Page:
So, what happens when Zykov serves out his suspension? Do the Knights welcome him back? Do they claim he breached his contract and subsequently cut him loose and eat his $675,000 contract? Do they send him back to the AHL?
The fact his locker was cleaned out and his nameplate removed from the locker room at City National Arena may make you believe his time in Vegas is over. The team’s not going to tell you that. When and if that decision gets made, the team will put out a release, McPhee probably will let the release speak for itself and that’ll be that.
So given what we’ve seen and what we know, it begs these questions;
* If you’re a player from Russia and you’re a pending free agent, is Vegas a place you want to go to based on what you’ve seen happen to your fellow countrymen?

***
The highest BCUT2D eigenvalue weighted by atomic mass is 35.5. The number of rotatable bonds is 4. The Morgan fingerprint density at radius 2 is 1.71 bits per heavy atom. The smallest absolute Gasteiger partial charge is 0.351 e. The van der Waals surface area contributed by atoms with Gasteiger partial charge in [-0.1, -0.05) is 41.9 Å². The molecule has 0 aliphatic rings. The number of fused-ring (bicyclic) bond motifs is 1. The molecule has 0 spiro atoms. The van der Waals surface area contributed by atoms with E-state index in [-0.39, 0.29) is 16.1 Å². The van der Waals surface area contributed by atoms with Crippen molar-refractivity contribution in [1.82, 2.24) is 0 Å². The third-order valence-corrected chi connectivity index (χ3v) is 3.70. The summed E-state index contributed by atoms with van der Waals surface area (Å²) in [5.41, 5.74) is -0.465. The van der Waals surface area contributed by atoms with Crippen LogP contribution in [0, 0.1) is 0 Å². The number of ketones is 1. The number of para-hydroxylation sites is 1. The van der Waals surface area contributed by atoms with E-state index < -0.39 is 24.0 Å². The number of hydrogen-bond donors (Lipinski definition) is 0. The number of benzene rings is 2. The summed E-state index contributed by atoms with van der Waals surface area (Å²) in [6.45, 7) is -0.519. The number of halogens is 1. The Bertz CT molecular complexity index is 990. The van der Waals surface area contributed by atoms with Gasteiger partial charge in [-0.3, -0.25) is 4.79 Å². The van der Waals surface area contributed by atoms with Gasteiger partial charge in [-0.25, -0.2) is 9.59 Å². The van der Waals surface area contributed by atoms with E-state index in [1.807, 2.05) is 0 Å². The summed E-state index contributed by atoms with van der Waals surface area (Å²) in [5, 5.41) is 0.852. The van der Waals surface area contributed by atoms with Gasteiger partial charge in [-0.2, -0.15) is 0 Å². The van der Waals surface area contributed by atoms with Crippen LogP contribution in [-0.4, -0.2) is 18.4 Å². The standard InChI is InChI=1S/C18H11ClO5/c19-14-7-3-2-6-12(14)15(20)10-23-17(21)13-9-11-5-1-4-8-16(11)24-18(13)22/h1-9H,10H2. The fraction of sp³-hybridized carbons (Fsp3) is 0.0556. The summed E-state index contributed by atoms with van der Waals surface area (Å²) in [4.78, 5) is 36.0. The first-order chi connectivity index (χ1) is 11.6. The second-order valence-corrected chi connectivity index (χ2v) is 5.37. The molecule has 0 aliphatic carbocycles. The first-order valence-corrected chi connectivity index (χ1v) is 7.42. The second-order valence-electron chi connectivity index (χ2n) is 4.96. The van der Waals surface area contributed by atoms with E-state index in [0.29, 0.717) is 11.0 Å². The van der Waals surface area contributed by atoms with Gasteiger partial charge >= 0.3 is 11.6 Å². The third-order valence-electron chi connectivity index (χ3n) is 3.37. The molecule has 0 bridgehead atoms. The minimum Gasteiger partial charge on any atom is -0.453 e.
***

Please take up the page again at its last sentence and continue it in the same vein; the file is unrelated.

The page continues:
* If you’re an agent for a Russian player, are you going to veto any attempt to have your client traded to the Golden Knights?
* If you’re McPhee and GM Kelly McCrimmon, do you maybe tread lightly when thinking about adding a Russian player to the roster?
I always believe that every individual’s situation is unique. The fact the three Russian players to have been on the Knights’ NHL roster have not panned out doesn’t mean if you’re from Russia and you come to Vegas, you’re automatically doomed for failure. It’s about maturity, talent and an ability to adjust to a culture and a country you’re not accustomed to.
Shippy never was able to do that. Gusev wasn’t here long enough to determine that he could or couldn’t live in Vegas. Zykov appeared fine living and playing here.
Maybe the Knights need to do a better job as an organization when it comes to due diligence in evaluating whether a player from Russia, or any other foreign country for that matter, can be comfortable living and working in Las Vegas.